From the Associated Press:
MADISON, Wis. — A Wisconsin judge has struck down the state law championed by Gov. Scott Walker that effectively ended collective bargaining rights for most public workers.
Dane County Circuit Judge Juan Colas ruled Friday that the law violates both the state and U.S. Constitution and is null and void. The ruling comes after a lawsuit brought by the Madison teachers union and a union for Milwaukee city employees.
Walker spokesman Cullen Werwie says he is confident the decision will be overturned on appeal.
It was not clear if the ruling means the law is immediately suspended. The law took away nearly all collective bargaining rights from most workers and has been in effect for more than a year.
It was Dane County judge Juan Colas that struck down the law this afternoon, likely setting this entire mishegoss on track to head to the Wisconsin Supreme Court.
The law remains largely in force for state workers, though a federal judge struck down part of that section of the law as well earlier this year. But for city, county, and school workers the decision by Dane County Judge Juan Colas returns the law to its status before Walker signed his law in March 2011.So, Wisconsin union workers.....guess you're not dead in the water yet!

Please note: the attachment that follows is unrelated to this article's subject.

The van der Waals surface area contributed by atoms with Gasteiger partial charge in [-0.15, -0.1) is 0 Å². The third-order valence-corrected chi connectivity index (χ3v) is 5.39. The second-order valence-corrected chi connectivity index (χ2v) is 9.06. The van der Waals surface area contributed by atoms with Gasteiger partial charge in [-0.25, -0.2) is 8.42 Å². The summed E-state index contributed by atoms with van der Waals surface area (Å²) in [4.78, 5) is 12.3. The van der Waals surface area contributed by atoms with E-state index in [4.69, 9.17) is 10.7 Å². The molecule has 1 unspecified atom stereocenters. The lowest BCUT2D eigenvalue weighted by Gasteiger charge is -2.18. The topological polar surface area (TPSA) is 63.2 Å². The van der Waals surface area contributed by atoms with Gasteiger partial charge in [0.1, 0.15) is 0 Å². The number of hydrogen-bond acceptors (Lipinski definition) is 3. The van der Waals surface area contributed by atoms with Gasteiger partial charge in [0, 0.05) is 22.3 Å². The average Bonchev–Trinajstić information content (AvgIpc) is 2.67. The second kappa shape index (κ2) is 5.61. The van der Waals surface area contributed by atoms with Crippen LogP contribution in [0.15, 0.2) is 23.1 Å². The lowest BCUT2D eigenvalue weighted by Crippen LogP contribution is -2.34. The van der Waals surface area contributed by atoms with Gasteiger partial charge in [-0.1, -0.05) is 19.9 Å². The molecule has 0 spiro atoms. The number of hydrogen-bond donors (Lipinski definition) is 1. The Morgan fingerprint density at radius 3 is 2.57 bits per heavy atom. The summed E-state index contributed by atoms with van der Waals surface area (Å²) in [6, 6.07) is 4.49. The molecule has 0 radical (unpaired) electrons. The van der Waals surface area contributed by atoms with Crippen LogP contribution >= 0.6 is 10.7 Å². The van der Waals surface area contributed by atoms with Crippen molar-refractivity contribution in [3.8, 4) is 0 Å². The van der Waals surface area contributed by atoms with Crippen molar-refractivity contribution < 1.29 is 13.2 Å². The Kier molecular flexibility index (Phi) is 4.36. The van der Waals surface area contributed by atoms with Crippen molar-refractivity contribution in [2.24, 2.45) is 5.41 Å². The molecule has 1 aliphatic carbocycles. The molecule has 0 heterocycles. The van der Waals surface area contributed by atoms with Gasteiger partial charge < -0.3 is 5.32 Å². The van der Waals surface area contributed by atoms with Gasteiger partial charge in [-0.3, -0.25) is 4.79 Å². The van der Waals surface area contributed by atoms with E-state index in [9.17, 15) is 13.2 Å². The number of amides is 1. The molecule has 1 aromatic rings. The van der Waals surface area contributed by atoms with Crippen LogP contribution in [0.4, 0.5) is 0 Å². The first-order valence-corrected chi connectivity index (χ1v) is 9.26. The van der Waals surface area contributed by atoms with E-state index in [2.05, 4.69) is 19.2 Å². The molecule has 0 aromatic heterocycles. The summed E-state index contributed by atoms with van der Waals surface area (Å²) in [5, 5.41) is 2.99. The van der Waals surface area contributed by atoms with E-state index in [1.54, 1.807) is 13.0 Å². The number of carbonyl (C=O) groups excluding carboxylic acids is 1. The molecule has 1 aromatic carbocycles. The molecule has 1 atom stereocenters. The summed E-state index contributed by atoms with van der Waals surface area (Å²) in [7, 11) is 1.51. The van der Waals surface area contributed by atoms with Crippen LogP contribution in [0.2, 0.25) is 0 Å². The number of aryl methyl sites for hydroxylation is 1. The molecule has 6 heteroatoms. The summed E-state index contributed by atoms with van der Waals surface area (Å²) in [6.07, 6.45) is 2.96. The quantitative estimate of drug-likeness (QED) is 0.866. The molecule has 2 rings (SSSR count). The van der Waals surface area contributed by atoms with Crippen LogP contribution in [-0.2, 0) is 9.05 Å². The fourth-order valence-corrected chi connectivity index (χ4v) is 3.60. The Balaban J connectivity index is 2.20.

The ruling means that, unless it is overturned on appeal, school districts and local officials will have to return to the bargaining table with their workers in a much more significant way. The decision raises a host of questions about changes in pay, benefits and work rules that have taken place in the meantime while bargaining was essentially dead.
"The decision essentially creates the (2011) status quo for municipal employees and school district employees because it declared that the essential provisions of Act 10 to be unconstitutional," said Lester Pines, an attorney for the Madison teachers and city of Milwaukee employees who are plaintiffs.
UPDATE: Just located the judge's decision document.